Besides, in such a high rent area, have you ever seen a shittier selection of restaurants? Seriously.

  3. In terms of social housing, I think people should take a serious look at the concept of subsidised rent, instead of unit subsidies. The empirical evidence appears to indicate that recipient-based social housing can serve more poor people at a lower cost, without concentrating poverty. Check out this link for a good review.

    http://www.virginia.edu/economics/papers/olsen/SimpleAnalyticsVoucherOutUBA.pdf

    I’m not say that we should give people cash (because they might well not spend it on rent), but it’s possible for municipalities to pay for a portion of the market rent directly.

    I’m not always a fan of “market-friendly” approaches, but this one appears to work well in the real world.

  4. Christopher,
    You’re right, but to a large extent, the Ghetto is the public face of the student body to much of Montreal. For the 26,000 students that don’t live in the area, it’s embarrassing. McGill is a good school; unfortunately, going there is a bit of a mark of shame in the city at large. It’s not just the anglo/francophone divide. I can’t think of another school that does a better job of projecting a “Frankly my dear, I don’t give a damn” attitude to the community/city/province that it should be engaged in.

    Call me out on this if I’m off, but have there been many examples of UQAM/UdeM/Concordia students adversely affecting the quality of life of a neighborhood as a whole?

    Brendan
    The idea of subsidized rent is certainly preferable to unit subsidies. But, that being the case, why wouldn’t giving people cash be more preferable to that? If people’s needs dictate that more money should be allocated to things other then shelter, then they should have that financial leeway. Subsidized might serve to drive up rents somewhat, given that those with vouchers can get into a pissing contest over a given area without concern for the opportunity cost of the subsidies.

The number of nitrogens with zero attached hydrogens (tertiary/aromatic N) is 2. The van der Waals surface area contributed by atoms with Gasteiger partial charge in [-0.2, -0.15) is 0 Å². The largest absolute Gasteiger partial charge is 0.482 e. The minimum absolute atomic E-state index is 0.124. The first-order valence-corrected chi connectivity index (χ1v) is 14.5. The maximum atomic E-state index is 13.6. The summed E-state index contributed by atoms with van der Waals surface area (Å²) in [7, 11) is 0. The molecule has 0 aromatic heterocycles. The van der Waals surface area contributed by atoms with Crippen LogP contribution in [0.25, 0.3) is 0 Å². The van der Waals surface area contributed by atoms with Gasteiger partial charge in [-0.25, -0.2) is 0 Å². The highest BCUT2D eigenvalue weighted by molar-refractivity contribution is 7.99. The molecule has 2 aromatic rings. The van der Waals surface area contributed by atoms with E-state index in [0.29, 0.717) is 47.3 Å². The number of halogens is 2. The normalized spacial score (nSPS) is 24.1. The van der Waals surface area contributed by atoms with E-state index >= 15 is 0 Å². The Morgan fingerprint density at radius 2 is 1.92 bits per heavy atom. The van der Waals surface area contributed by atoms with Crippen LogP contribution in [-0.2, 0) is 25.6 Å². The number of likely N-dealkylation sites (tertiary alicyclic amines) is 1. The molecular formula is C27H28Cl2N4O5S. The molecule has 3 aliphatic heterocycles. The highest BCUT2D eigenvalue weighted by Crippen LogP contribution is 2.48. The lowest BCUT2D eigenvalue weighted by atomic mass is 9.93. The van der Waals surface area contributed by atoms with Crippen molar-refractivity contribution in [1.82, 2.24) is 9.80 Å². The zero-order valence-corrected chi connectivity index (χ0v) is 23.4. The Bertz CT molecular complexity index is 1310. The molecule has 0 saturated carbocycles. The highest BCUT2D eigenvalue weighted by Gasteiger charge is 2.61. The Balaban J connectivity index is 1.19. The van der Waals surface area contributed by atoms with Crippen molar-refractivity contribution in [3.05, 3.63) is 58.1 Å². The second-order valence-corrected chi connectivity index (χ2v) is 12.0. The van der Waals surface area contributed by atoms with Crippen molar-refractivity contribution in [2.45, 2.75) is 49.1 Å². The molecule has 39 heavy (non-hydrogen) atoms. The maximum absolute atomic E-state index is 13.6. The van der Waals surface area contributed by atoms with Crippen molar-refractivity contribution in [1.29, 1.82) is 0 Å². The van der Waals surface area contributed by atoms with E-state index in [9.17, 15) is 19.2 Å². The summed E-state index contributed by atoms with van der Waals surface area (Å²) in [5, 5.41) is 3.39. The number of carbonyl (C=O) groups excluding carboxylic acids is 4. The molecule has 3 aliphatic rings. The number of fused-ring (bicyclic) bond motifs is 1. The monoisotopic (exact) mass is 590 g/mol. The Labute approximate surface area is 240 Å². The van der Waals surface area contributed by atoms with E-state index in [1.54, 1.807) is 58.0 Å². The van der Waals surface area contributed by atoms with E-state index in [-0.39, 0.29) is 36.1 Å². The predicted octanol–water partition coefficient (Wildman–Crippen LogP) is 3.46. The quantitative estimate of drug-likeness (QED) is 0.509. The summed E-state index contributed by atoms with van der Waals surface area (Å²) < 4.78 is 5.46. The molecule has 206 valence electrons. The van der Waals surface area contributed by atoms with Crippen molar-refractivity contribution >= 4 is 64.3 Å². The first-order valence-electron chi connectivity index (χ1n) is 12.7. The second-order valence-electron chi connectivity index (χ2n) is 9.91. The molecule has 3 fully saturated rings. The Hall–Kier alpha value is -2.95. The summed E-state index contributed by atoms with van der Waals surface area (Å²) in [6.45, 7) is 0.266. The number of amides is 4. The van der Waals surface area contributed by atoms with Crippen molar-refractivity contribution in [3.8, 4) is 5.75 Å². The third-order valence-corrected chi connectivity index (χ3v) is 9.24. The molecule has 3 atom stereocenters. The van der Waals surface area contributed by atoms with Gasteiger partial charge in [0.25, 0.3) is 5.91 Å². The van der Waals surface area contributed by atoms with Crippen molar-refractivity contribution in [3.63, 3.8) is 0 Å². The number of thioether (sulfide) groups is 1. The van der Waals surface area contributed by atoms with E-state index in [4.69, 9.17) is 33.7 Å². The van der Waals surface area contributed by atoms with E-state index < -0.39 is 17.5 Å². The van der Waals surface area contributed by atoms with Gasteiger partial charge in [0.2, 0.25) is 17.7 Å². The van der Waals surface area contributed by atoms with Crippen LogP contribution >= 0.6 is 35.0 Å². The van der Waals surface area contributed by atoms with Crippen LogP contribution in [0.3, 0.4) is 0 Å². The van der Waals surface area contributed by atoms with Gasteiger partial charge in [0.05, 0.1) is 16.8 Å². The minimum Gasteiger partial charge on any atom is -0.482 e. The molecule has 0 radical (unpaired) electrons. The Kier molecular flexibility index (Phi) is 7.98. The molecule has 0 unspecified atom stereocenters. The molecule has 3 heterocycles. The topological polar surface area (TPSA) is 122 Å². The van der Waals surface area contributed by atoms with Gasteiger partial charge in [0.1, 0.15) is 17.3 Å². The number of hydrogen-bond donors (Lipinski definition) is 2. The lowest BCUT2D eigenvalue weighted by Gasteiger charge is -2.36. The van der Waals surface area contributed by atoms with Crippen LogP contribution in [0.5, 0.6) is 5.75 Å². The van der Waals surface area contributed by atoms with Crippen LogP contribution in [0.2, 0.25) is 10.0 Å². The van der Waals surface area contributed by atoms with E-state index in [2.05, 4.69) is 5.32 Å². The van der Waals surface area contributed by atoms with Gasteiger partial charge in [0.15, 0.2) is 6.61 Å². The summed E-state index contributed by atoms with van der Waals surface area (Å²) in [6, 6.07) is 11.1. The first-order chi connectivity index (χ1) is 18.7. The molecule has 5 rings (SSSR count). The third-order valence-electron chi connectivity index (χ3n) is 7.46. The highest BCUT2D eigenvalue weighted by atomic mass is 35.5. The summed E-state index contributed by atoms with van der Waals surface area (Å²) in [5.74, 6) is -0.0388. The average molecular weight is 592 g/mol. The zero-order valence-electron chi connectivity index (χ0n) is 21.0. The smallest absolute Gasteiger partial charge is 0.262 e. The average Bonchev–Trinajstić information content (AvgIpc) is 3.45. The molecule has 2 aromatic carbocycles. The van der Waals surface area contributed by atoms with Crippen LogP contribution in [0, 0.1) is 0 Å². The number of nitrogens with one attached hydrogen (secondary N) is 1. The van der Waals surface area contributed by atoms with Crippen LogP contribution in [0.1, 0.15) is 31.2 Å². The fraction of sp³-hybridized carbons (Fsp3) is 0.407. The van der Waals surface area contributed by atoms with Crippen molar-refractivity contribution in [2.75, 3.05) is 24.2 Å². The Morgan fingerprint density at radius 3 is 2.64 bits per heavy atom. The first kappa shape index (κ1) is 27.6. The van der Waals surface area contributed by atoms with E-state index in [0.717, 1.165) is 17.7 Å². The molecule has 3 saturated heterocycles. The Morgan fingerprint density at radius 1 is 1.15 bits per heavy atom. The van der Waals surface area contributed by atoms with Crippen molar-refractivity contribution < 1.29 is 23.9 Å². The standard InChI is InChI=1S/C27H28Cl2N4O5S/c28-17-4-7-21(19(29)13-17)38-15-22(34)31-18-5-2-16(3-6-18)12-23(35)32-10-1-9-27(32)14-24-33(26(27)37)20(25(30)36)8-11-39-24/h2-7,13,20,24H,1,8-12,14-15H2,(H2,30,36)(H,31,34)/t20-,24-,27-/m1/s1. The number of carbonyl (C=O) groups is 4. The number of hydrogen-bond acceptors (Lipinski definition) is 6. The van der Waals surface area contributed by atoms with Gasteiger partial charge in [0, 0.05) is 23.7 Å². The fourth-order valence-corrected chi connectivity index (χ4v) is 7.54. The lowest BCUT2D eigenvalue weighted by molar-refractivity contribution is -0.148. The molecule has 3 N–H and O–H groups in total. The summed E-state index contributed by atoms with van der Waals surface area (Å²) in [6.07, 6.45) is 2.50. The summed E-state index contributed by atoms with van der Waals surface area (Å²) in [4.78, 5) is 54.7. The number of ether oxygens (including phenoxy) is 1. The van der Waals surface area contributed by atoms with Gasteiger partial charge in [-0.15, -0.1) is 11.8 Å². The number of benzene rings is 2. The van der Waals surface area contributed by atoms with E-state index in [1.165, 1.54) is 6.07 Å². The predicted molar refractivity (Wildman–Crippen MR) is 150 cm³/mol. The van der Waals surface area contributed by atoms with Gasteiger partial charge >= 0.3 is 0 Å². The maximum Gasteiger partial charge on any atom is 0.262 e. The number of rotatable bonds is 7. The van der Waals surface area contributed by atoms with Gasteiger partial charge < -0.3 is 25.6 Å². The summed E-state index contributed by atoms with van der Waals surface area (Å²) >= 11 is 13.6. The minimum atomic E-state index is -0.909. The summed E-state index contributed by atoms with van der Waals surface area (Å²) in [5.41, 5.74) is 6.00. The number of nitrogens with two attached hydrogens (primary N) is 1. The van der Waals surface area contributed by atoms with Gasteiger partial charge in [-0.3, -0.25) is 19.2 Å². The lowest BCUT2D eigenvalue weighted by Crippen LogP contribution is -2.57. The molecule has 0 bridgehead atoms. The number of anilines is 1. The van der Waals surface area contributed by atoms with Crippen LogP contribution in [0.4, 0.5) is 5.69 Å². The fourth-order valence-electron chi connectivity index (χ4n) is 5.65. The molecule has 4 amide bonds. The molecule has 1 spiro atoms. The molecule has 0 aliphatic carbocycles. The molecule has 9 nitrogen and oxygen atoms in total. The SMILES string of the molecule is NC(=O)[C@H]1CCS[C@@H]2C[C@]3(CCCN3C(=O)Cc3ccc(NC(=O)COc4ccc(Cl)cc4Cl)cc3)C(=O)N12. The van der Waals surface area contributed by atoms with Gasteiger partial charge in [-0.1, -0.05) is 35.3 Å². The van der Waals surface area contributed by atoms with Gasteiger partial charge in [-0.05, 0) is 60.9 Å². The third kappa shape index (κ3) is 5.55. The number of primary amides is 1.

5. No, social housing is more effective as it takes a portion of the housing stock out of the private market and creates a social good. Not all social housing concentrates the poorest people; that is the case nowadays for HLMs (public housing units), especially since the ceiling on rents has been eliminated, taking workers out of the HLMs. Co-operatives typically have a range of incomes and life statuses among their members, moreover, they give people a stake in their community, far from fostering ghettos.

    In many countries social housing represents a significant proportion of housing stock, and in such cases it is not necessarily associated with the poorest segments of society, but enables workers to live in cities they work in which would otherwise be too expensive to house the very people who make them function.

    Subsidies do concentrate poverty, and are typically a gift to slumlords.

  6. You really feel the annoyance of McGill students when you take the train to Toronto during a holiday weekend. It’s like a trainload of wannabe Paris Hiltons, trumping around in sweatpants and ugg boots and behaving with such rude entitlement.

    However, that being said, I live next to 3 McGill undergrads, one from Ontario and two from the states and they are really nice, open-minded guys who have all learned french and have decided to try and make a go of it in Montreal post-college. So there’s hope!

  7. Vaguely relevant…

    I’m originally from New Jersey, so what I know of social housing is the Bronx/Brooklyn variety; as you can imagine, my knowlege of social housing is sort of limited (and dismal). Have there been any papers/articles published regarding the success or failure of the Jeanne-Mance projects? It’s so different from the NYCHA projects I’m familiar with.

    Anyway, it’s indisputable that McGill students have a bad reputation, and the Ghetto does nothing to help the image. It’s a great school, with countless wonderful people; still, in casual conversation, I avoid mentioning I go there. It’s the lowest (loudest?) common denominated that creates the reputation.

Leave a Reply

Your email address will not be published. Required fields are marked *